9. Complexities of Using Wild versus Captive Activity Budget Comparisons for Assessing Captive Primate Welfare

    | Contributor(s):: Howell, Christian P., Cheyne, Susan M.

    Activity budget comparisons between groups or individuals in the wild and those in captivity are commonly used to determine the range of wild-type behaviors that nonhuman animals in captivity perform. These comparisons are conducted with the view that individuals displaying a greater range of...

  10. Comparison of Subjective Well-Being and Personality Assessments in the Clouded Leopard (Neofelis nebulosa), Snow Leopard (Panthera uncia), and African Lion (Panthera leo)

    | Contributor(s):: Gartner, Marieke Cassia, Powell, David M., Weiss, Alexander

    The study of subjective well-being in nonhuman animals is growing in the field of psychology, but there are still only a few published studies and the focus is on primates. To consider whether the construct of subjective well-being could be found in another mammal, this study aimed to assess...

  11. A Scoping Review of the Health and Social Benefits of Dog Ownership for People Who Have Chronic Pain

    | Contributor(s):: Carr, Eloise C. J., Norris, Jill M., Hayden, K. Alix, Pater, Rianne, Wallace, Jean E.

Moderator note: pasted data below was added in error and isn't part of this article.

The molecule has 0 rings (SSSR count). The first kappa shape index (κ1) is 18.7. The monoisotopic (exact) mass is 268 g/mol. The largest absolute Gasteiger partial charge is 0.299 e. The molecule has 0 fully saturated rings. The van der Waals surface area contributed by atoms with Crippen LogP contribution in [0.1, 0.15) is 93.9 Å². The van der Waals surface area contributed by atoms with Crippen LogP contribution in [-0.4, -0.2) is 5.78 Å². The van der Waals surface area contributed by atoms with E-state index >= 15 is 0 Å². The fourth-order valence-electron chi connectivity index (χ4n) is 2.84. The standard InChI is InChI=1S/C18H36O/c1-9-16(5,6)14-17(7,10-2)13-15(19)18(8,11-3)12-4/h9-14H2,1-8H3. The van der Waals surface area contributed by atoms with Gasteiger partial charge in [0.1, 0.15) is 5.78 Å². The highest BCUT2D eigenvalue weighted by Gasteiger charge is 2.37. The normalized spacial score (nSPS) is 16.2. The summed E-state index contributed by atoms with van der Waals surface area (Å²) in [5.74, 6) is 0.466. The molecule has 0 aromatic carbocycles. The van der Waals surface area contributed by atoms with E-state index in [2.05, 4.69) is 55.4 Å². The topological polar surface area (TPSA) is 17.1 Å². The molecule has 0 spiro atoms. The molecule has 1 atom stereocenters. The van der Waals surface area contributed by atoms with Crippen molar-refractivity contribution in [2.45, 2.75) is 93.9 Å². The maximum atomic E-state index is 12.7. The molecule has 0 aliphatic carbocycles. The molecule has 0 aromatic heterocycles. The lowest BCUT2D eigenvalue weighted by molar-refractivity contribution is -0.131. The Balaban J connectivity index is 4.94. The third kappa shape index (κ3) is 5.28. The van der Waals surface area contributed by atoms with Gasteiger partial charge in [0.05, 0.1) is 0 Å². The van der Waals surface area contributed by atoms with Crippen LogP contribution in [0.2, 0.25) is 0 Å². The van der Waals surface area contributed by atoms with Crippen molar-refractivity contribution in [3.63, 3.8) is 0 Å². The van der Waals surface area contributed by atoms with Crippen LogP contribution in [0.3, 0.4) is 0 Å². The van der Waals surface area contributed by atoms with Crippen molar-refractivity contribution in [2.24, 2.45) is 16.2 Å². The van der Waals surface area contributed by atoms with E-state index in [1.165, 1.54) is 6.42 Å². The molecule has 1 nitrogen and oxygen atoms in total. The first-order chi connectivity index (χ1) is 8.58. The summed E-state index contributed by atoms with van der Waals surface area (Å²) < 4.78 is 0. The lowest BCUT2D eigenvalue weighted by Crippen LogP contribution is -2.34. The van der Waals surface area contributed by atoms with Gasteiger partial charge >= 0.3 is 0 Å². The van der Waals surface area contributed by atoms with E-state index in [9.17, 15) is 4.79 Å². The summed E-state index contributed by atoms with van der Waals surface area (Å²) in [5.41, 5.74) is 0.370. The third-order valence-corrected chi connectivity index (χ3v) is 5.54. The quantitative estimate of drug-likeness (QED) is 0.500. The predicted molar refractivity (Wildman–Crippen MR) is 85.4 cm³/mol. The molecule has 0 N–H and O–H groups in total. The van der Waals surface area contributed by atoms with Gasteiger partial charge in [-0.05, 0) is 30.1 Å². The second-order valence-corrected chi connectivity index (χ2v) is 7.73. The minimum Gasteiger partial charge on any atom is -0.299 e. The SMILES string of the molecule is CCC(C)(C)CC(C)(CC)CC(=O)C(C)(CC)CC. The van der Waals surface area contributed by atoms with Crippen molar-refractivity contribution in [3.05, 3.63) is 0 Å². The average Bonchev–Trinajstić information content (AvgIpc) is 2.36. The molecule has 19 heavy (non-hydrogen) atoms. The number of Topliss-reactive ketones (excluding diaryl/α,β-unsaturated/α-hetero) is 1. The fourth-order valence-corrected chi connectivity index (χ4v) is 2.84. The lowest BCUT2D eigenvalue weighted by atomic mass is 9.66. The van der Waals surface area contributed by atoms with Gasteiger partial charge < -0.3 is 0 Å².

Chronic pain is a significant cause of morbidity and disability globally. One potential strategy for the self-management of chronic pain is interacting with companion animals; more specifically, dogs. While studies of dog ownership suggest social, psychological, and health benefits to humans, the...

  12. The Beginning, the End, and All the Happiness in Between: Pet Owners’ Wellbeing from Pet Acquisition to Death

    | Contributor(s):: Brkljačić, Tihana, Sučić, Ines, Lučić, Lana, Tkalić, Renata Glavak, Lipovčan, Ljiljana Kaliterna

    The aim of this study was to provide deeper insight into the relationship between pet-related life events and the subjective wellbeing of pet owners, as well as to analyze definitions of happiness that included reference to pets. This research was conducted online as a part of the Croatian...

  13. We Are Family: Viewing Pets as Family Members Improves Wellbeing

    | Contributor(s):: McConnell, Allen R., Lloyd, E. Paige, Humphrey, Brandon T.

    The current work investigated how viewing one’s pet as a family member improves wellbeing. We hypothesized that including pets in a key social ingroup (i.e., family) would increase ascriptions of socially supportive traits to these animals, enhancing their perceived ability to provide social...

  14. Pet Ownership and Human–Animal Interaction in an Aging Population: Rewards and Challenges

    Full-text: Available

    | Contributor(s):: Enders-Slegers, Marie-José, Hediger, Karin

    Older adults in most developed countries can now expect to live nearly 80 years without significant disability. To maximize the quality of the years after retirement, societies, governments, and organizations are seeking strategies to help older adults maintain their mental and physical health,...